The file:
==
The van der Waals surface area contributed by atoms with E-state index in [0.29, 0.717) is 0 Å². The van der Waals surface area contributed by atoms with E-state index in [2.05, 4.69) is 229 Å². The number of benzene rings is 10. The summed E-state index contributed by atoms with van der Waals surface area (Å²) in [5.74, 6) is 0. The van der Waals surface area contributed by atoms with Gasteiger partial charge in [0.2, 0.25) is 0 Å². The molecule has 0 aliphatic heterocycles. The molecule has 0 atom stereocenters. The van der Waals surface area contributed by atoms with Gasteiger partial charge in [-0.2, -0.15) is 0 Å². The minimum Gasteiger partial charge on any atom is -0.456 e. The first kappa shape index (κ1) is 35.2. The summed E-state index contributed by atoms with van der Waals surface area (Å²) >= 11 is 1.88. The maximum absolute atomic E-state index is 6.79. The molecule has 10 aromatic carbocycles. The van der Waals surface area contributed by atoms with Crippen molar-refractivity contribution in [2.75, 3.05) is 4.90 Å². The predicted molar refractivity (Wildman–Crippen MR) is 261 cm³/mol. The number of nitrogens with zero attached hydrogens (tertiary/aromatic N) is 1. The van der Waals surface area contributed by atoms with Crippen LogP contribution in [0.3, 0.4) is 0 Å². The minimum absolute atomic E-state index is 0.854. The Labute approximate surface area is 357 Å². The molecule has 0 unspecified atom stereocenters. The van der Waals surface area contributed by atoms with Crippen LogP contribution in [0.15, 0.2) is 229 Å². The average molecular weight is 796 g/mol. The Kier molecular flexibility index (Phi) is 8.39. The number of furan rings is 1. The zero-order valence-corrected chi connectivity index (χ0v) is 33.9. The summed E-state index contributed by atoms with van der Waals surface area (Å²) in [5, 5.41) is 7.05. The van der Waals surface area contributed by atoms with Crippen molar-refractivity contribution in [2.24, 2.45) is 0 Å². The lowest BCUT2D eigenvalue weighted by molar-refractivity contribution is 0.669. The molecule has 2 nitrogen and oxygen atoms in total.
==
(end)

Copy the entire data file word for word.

The van der Waals surface area contributed by atoms with E-state index in [0.29, 0.717) is 0 Å². The van der Waals surface area contributed by atoms with E-state index in [2.05, 4.69) is 229 Å². The number of benzene rings is 10. The summed E-state index contributed by atoms with van der Waals surface area (Å²) in [5.74, 6) is 0. The van der Waals surface area contributed by atoms with Gasteiger partial charge in [0.2, 0.25) is 0 Å². The molecule has 0 aliphatic heterocycles. The molecule has 0 atom stereocenters. The van der Waals surface area contributed by atoms with Gasteiger partial charge in [-0.2, -0.15) is 0 Å². The minimum Gasteiger partial charge on any atom is -0.456 e. The first kappa shape index (κ1) is 35.2. The summed E-state index contributed by atoms with van der Waals surface area (Å²) >= 11 is 1.88. The maximum absolute atomic E-state index is 6.79. The molecule has 10 aromatic carbocycles. The van der Waals surface area contributed by atoms with Crippen molar-refractivity contribution in [2.75, 3.05) is 4.90 Å². The predicted molar refractivity (Wildman–Crippen MR) is 261 cm³/mol. The number of nitrogens with zero attached hydrogens (tertiary/aromatic N) is 1. The van der Waals surface area contributed by atoms with Crippen LogP contribution in [0.3, 0.4) is 0 Å². The minimum absolute atomic E-state index is 0.854. The Labute approximate surface area is 357 Å². The molecule has 0 unspecified atom stereocenters. The van der Waals surface area contributed by atoms with Crippen LogP contribution in [0.15, 0.2) is 229 Å². The average molecular weight is 796 g/mol. The Kier molecular flexibility index (Phi) is 8.39. The number of furan rings is 1. The zero-order valence-corrected chi connectivity index (χ0v) is 33.9. The summed E-state index contributed by atoms with van der Waals surface area (Å²) in [5, 5.41) is 7.05. The van der Waals surface area contributed by atoms with Crippen molar-refractivity contribution in [2.24, 2.45) is 0 Å². The lowest BCUT2D eigenvalue weighted by molar-refractivity contribution is 0.669. The molecule has 2 nitrogen and oxygen atoms in total.